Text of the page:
What is Cognitive Learning Theory?
Cognitive learning theory is the belief that an individual’s mental processes (also called cognition or inner thought processes) play a huge role in their learning of new skills, different concepts, and complex tasks. Therefore, the theory suggests that to improve our learning, we must improve our cognition.
Cognitive Learning Theory Concepts
The cognitive learning process consists of the following major components:
- Attention – This can be conscious (actively trying to pay attention) or unconscious (paying attention involuntarily).
- Perception – This is how we perceive what we are paying attention to. For example, how we grasp new concepts or form our initial conception of a particular subject.
- Memory – This involves creating a connection between our perception and our long-term memory (existing knowledge gained from previous experiences).
- Comprehension – This is how we construct new knowledge based on our perception, our memory, and the connection between them.
- Problem Solving – This involves applying the new knowledge gained from using cognition.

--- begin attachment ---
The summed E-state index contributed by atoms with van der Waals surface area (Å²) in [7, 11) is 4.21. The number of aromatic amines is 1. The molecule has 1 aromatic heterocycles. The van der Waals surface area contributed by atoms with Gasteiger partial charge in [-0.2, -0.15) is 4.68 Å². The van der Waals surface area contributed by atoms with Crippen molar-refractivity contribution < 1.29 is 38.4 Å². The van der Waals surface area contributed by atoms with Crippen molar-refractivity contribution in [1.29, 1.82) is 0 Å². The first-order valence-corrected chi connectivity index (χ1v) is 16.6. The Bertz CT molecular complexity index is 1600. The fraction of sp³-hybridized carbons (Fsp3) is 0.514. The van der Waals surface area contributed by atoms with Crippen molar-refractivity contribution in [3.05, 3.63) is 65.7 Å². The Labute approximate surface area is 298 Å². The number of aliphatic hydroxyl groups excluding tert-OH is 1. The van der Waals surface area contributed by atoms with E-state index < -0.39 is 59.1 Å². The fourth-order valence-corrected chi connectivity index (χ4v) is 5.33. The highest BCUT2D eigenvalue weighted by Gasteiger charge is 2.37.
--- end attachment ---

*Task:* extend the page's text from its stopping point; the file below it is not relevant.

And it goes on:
- Decision Making – Through solving a problem or performing a particular task, we are able to form our own conclusions regarding it.
5 Principles of Cognitive Learning Theory
The 5 principles of cognitive learning theory are:
- The experiences of the learner are important to their learning.
- Learners use cognition to understand their experiences.
- By using cognition to understand their experiences, learners construct knowledge.
- Learners construct knowledge based on their existing knowledge.
- A social setting that creates learner experiences is conducive to learning.
Cognitive Learning Theories
Theory of Cognitive Development – 1936
For Jean Piaget, both internal and external factors affect the cognitive processes of an individual. Internal factors such as a person’s thoughts and external factors such as social interaction are crucial to how an individual develops their understanding of the world.
When an individual is placed in a social setting, they are exposed to new experiences. They understand these new experiences by connecting them to their previous experiences. This process, known as assimilation, allows them to construct knowledge based on existing knowledge gained from previous experiences.
However, according to Piaget, a key factor in helping the individual form an accurate and comprehensive understanding of the world is the changing of existing knowledge. Though it’s used as the jumping-off point, it still needs to be modified to fit with what was recently learned. This process is known as accommodation.